Personnel cost per employee

Paying fewer people higher salaries was another strategy used by some of the more profitable companies. Personnel cost per FTE was $10,000 higher for the more profitable servicers than the average servicers. Personnel costs per FTE (which includes benefits, incentives and so on) ranged from $25,000 to $48,000 and averaged $32,000. While the amounts shown are not adjusted for a cost of living factor, the higher paid employees were not in an area requiring higher salaries.

The dual forces of having personnel cost be a lower percentage of direct costs and having a higher personnel cost per FTE led to 20 percent higher productivity for the more profitable servicers compared with the average study participant. Productivity for the more profitable servicers was 1,600 loans serviced per direct FTE, which includes the customer service, investor services, default management, new loan set up and servicing acquisition activities. This number was significantly higher than the average participant's number of loans serviced per direct FTE of 975.

Which products were least costly to service?

Another focus of the 1995 MorServ study was to compare the direct cost to service the various types of loans. The direct cost per loan was analyzed by product classifications such as government (FHA and VA loans), conventional conforming agency loans (Fannie Mae and Freddie Mac), portfolio loans (owned by the mortgage company or its parent) and private investor loans [ILLUSTRATION FOR FIGURE 4 OMITTED]. This year's results confirmed and expanded on observations from last year's MorServ analysis. The 1995 study found the most expensive type of portfolio to service on a direct cost basis was portfolio loans. The direct cost for this product type was $87 per loan. The next most costly type portfolio was private investor servicing at $74 per loan in direct costs. This was followed by government mortgage portfolios at $55 per loan in direct costs. Finally, conventional servicing portfolios showed the lowest direct cost per loan at $45 for study participants.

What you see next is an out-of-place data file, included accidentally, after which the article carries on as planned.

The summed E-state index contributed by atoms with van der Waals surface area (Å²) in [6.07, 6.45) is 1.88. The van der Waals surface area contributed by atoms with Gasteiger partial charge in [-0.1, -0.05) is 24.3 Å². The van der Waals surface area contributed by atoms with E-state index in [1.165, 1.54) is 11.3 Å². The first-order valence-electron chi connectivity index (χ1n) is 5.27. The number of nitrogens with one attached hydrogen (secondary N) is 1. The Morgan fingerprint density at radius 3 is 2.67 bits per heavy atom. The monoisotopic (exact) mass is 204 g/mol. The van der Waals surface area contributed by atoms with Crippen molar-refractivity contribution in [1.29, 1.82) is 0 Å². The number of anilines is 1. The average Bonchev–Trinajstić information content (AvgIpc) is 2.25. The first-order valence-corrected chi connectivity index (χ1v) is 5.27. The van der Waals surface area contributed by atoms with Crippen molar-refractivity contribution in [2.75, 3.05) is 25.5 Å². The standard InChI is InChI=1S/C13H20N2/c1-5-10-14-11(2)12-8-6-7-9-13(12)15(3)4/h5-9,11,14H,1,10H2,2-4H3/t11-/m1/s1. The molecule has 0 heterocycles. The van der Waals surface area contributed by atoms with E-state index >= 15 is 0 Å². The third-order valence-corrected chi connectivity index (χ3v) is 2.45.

The servicing cost comparison between government and conventional agency servicing highlighted some interesting observations. As expected, both had similar costs except for the default management function where the conventional agency servicing's cost of $11 per loan was nearly half of the government servicing's cost of $20 per loan. Delinquency rates behaved similarly at 7 percent for government servicers compared with 2.3 percent for conventional agency servicers. The overall direct cost for government products in 1995 was $55, while conventional servicing direct costs were $10 cheaper on a per-loan basis. The relationship was consistent with 1994 findings, which found government servicing's direct cost to be $62 versus $54 for the conventional agency product costs.